Updated: Jun 27
In this episode (LISTEN TO THE EPISODE), Katrina tells her story of living in different communes since she was 8 years old, leaving home at 12 years old, and school at 13, as well as learning early how to take care of herself.
She talks about her biggest challenge of letting her kids grow into adults without her trying to help or control it. She also talks about her biggest accomplishment of being true to herself, searching and doing things that make her happy and content.
10 Facts About Katrina
(at the time of the project)
1. 56 years old.
2. Katrina’s parents split up when she was about seven or eight years old. She lived in communes for years.
3. Katrina and her mother moved to a commune when she was eight years old in Paddington.
4. Katrina moved out at 12 because she realized that people were just too busy on their own journey and no one's going to rescue you from yourself.
5. She was 13 when she had her first full-time job
6. Katrina left school before she turned 14
7. Katrina has been in a relationship for 17 years. After the breakup and since then, she’s been living on her own for 19 years.
8. Katrina has 2 children
9. Biggest challenge at this age – “So for this moment in time in my life, it's letting go of my children and letting them be responsible for living their own life, and making their own choices, whether they be good or bad. And not letting those choices affect me.”
10. Positive change with age – “I am more tolerant of how people are, and not letting it affect my life. Everyone has different opinions and different way of life and we don't really know what they've been through, so I just let people be who they are.”
Watch Katrina's VIDEO interview HERE
LISTEN TO THE EPISODE:
INTERVIEW TRANSCRIPT (auto-generated):
Hi, you are listening to My Body My Story podcast,
Being happy is important, if you're not happy, and got a big house and a car and not very nice husband, partner, but what's the point?
This is the 45 or 45 chapter where we celebrate rule breakers and role models, the women who inspire us to live life our way and to show that sensuality, beauty, soul and true essence. Here we talk about what it's like to be 45 Plus, adjusting to the changes that come with time, and will listen to the stories of our participants. If you have an interesting story to share, we would love you to participate, you can email us on firstname.lastname@example.org or visit our website, www. aleksandrawalker.com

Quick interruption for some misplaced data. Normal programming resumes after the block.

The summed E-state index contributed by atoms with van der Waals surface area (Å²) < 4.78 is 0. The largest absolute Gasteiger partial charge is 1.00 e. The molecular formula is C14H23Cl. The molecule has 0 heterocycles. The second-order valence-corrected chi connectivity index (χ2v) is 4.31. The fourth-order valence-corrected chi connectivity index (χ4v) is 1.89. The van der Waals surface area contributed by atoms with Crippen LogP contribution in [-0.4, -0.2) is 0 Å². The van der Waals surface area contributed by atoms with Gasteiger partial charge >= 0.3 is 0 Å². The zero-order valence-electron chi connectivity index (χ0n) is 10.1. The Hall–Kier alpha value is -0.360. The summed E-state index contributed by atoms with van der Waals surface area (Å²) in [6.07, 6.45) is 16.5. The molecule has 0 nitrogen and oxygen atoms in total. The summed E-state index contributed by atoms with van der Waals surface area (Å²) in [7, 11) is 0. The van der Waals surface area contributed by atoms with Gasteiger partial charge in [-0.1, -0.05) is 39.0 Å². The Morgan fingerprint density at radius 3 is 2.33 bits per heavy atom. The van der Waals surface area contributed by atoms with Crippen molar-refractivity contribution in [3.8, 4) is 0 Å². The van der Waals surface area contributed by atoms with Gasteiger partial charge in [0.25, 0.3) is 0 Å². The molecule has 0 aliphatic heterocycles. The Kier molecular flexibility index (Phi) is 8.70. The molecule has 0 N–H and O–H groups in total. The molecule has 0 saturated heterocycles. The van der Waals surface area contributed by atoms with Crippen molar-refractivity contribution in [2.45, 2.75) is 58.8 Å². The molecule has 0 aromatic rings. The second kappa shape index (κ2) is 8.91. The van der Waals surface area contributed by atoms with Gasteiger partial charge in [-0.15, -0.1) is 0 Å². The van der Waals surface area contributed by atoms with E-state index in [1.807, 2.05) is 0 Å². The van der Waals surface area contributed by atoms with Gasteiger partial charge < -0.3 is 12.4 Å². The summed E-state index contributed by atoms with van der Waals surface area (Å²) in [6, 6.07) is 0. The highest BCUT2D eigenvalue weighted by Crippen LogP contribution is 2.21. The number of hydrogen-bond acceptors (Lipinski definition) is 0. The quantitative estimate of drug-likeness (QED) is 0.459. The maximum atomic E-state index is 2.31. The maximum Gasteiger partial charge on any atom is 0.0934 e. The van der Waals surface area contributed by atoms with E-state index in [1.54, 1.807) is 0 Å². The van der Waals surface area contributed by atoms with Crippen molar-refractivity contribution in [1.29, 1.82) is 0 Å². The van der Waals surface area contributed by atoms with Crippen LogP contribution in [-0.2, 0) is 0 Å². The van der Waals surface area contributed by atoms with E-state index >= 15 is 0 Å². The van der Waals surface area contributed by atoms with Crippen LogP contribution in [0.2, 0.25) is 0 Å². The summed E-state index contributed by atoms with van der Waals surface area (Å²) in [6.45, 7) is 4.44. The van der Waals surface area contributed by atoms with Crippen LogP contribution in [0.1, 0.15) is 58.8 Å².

What stand up the most?
Well, I suppose the thing that attracted me about your project was Rule Breakers. And I'm definitely not intentionally a rebel, or rule breaker, but I seem to have broken a few rules. Like, leaving home at 12. And I really left school before I turned 14. So I was 13, a wild child went out and had a full time job. Supportive myself, I mean, my mother did help me a bit with my rent. I lived in communes for years. I was pretty sort of devastated when my parents split up when I was about seven or eight years old. And I lived with my mother. And we did end up living in a few communes. So I moved to a commune when I was eight years old in Paddington.
And I suppose I just became worldly, I think very quickly I've had to grow up. That's where I had to grow up. I realised quite young that no one's going to rescue you from yourself, you have to do everything. Well, you're born alone, really. I think leaving in communes and villages is a good concept, because you always have the support you need from others. But it didn't quite turn out that way for me. And that's why I ended up moving out because people were just too busy on their own journey. Really. One minute, they wanted me to have responsibilities like an adult, and the next minute, they wanted to treat me as a child. So I wasn't happy with that. So moved out, moved into another commune sort of drifted around the city in a few different communes for a few years until I ended up back where I grew up, which is Avalon, and I did move before I left home, I did move back with my father and we moved to this isolated place called Bungle.
Is that in Victoria?
Oh, no, it's in New South Wales. It's on the mid north coast. Beautiful spot. Heaps of lakes and beaches. And but no culture. Wow. And I think I stayed six months and yeah, I came back. That's when I moved back with my mother and then moved out of home. You know, I probably should have been dead a few times over with these situations. It happened to me.
Quite a tough life.